Your Career Drivers

Posted on: June 18th, 2013 by
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Let’s assume you’re in early or mid career.  You want to be an entrepreneur but you’re currently a teacher?  Or you’re an accountant and want to become a Vice President of Finance?  Or maybe you have a college degree and you’re reentering the marketplace after 15 years raising a family?  All of these career changes are possible but they need four things:

  1. A clear goal in a reasonable time frame
  2. The resources to support your efforts
  3. A solid strategy of progressive movement
  4. The determination to succeed

GOALS AND TIME – Your ultimate goal is where you want to be at the end of your career. Do you have enough time to reach your ultimate goal? The answer is determined by the number of steps it will take from where you are to where you want to go. Goals may need to change with reality. If you have 10 steps and 10 years you probably won’t make it.  Define your ultimate goal.  Identify how many job moves and time you have to reach your goal.  At each step either adjust your steps, the time frame or your goal.  When you’re half way there you’ll know whether your goal is reachable or not.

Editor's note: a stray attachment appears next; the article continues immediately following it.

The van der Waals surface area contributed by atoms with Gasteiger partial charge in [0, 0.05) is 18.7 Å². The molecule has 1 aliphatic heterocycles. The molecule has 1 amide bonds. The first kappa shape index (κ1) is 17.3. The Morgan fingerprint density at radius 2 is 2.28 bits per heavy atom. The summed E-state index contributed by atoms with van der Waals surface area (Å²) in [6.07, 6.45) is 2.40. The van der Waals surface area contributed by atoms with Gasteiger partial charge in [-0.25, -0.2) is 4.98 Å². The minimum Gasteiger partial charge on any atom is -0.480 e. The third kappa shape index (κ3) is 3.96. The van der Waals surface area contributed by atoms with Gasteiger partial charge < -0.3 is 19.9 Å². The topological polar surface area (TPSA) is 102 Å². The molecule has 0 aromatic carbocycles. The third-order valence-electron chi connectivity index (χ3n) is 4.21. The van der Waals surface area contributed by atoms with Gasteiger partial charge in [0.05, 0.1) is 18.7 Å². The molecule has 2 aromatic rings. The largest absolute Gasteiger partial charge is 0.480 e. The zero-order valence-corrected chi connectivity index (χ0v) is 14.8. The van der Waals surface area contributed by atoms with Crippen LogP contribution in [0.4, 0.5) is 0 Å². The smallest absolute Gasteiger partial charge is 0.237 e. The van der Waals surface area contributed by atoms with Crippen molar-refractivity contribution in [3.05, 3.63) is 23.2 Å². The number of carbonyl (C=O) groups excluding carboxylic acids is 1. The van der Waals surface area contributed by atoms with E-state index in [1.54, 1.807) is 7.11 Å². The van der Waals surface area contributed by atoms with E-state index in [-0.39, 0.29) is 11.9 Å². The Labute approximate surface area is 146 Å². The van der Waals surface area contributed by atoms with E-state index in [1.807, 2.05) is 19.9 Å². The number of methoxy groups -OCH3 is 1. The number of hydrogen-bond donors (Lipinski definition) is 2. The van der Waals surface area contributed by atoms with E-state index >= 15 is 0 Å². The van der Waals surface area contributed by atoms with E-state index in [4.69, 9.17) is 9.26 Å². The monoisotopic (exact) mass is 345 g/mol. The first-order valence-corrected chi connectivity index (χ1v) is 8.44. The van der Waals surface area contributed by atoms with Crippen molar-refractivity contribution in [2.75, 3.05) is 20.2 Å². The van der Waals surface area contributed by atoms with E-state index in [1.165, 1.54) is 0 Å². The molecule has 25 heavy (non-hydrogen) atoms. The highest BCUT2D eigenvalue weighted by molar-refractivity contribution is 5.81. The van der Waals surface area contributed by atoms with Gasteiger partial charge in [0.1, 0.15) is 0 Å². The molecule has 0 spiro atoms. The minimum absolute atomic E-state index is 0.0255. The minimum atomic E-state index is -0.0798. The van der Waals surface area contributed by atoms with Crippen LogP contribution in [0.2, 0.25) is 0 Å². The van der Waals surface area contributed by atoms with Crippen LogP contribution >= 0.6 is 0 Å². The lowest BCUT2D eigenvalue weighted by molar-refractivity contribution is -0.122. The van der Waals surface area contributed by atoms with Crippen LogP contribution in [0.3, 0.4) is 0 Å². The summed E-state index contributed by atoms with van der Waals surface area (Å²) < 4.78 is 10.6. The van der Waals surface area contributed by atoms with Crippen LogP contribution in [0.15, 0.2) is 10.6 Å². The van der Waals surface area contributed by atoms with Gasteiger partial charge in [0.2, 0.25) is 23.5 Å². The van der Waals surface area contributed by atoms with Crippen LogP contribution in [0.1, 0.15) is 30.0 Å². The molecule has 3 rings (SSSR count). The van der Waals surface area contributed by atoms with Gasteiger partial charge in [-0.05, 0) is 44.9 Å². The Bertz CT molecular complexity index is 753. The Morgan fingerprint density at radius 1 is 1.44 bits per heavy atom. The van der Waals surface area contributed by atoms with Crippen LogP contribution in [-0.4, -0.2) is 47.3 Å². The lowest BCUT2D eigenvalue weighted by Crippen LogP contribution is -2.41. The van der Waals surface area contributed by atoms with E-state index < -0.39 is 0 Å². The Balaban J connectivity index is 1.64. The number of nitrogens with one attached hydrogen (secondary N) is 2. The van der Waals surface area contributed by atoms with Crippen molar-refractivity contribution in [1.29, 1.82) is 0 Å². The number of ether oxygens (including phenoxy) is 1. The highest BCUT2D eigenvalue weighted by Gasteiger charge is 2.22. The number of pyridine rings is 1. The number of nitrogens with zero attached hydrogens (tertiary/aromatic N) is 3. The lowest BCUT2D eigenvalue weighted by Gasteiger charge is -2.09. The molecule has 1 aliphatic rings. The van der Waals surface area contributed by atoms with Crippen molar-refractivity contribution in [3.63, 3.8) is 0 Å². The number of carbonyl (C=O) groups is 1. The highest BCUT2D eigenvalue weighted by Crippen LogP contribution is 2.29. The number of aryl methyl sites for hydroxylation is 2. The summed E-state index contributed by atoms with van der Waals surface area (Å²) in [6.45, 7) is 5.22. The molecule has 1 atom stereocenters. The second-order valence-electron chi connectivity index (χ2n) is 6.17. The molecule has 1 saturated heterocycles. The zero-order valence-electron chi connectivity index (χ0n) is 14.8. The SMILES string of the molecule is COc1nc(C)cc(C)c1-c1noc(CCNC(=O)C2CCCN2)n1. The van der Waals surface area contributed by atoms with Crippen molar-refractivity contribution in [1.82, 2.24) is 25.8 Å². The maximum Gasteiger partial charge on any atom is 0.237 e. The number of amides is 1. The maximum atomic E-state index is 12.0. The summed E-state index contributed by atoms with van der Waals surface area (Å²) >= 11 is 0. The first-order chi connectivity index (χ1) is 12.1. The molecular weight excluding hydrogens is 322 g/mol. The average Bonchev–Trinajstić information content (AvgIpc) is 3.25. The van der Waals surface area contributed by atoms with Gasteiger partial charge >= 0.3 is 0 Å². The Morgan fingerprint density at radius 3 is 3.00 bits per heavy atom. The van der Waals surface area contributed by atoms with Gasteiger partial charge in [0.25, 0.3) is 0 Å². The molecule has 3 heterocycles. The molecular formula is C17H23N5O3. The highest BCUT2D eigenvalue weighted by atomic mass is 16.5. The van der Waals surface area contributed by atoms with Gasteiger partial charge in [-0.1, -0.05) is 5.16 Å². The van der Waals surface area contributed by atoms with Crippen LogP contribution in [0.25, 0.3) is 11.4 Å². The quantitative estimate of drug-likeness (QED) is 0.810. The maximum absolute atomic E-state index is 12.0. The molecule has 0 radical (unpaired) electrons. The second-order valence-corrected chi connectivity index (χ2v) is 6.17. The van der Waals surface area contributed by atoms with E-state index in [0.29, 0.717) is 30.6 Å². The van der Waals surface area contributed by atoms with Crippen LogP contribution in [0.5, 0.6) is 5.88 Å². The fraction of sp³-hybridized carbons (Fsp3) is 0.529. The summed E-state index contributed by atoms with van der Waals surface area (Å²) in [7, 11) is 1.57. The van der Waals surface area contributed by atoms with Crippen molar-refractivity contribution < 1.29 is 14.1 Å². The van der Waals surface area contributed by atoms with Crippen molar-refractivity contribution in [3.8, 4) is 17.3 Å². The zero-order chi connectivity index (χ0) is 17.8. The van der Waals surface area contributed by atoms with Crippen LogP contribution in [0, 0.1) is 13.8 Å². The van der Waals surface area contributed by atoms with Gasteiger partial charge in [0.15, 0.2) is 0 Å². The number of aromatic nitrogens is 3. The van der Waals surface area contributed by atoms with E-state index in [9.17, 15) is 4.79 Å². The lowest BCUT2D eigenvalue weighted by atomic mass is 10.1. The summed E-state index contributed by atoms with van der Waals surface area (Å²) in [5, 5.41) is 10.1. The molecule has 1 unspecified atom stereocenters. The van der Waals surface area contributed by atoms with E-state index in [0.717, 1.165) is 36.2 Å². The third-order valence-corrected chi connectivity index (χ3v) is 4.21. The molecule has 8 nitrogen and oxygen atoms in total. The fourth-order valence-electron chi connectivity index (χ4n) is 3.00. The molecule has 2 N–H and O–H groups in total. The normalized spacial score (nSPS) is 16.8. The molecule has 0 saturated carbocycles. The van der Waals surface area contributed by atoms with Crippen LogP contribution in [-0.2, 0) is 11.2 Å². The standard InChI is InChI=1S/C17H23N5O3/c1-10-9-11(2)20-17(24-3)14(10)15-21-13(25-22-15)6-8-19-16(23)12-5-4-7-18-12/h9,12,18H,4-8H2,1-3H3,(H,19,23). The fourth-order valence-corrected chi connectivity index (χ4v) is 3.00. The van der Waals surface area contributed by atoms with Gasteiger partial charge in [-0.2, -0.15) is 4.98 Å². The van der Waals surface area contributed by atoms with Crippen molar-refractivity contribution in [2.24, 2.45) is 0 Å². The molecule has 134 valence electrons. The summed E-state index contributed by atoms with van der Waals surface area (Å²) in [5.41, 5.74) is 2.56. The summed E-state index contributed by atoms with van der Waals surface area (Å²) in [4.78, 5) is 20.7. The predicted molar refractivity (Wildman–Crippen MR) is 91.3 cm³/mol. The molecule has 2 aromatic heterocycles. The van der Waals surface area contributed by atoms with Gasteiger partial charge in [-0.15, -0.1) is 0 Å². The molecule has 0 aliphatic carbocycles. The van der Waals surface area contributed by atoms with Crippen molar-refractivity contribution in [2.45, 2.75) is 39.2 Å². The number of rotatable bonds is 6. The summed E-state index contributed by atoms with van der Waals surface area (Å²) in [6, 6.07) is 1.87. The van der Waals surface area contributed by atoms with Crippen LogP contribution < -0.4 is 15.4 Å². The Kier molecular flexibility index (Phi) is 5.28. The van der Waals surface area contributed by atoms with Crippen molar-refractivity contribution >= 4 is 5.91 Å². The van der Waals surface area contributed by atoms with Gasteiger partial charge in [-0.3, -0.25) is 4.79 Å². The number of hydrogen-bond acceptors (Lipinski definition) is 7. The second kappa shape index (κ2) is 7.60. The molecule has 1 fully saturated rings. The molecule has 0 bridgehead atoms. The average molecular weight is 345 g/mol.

RESOURCES – Your primary resources are family, supporters, finances and a coach.  Your family must be actively supportive.  The best resources are the people who know you and can attest to your high performance.  People who know you can refer you to others and organizations looking for talent. They can act as a strong and relevant reference. Networking is the primary tool that finds most job opportunities.  Who do you know and whom do they know?  Make sure you have the financial resources for a move.  Career coaches are very inexpensive when used effectively.  Hire one who will stay with you until you are placed.

STRATEGIES THAT WORK – If you don’t know where you’re going, any road will get you there.  Define where you currently are along the path and the next step. Put each step on paper with a job title and time line.  Will you need an advanced degree or certification? Find someone who has made the transition before you.  Determine how they did it and apply the learning to your situation.  If possible, find a mentor who can act as a guide.  If not, find a coach to develop the Career Map with you and coach you through each step.

PERSISTENCY – Developing and carrying out a Career Map takes discipline, time and persistence.  It’s not a quick fix nor is it static.  You’ll need to continually knock on new doors, expand your network and remain flexible to adapt to new opportunities.  Reality will intervene and try to knock you off course.  Your strategies and determination will ascertain progress.

A Career Map is a work-in-process.  Be prepared and think through your strategy.  Don’t waste time and energy with an unrealistic or losing career move.  Ready… fire… aim is not a strategy.  It’s a recipe for disaster.

Talkback: What was the most enlightening question you ever asked a job interviewer? If you’re a hiring manager, what are the best (or worst) question candidates ask you?


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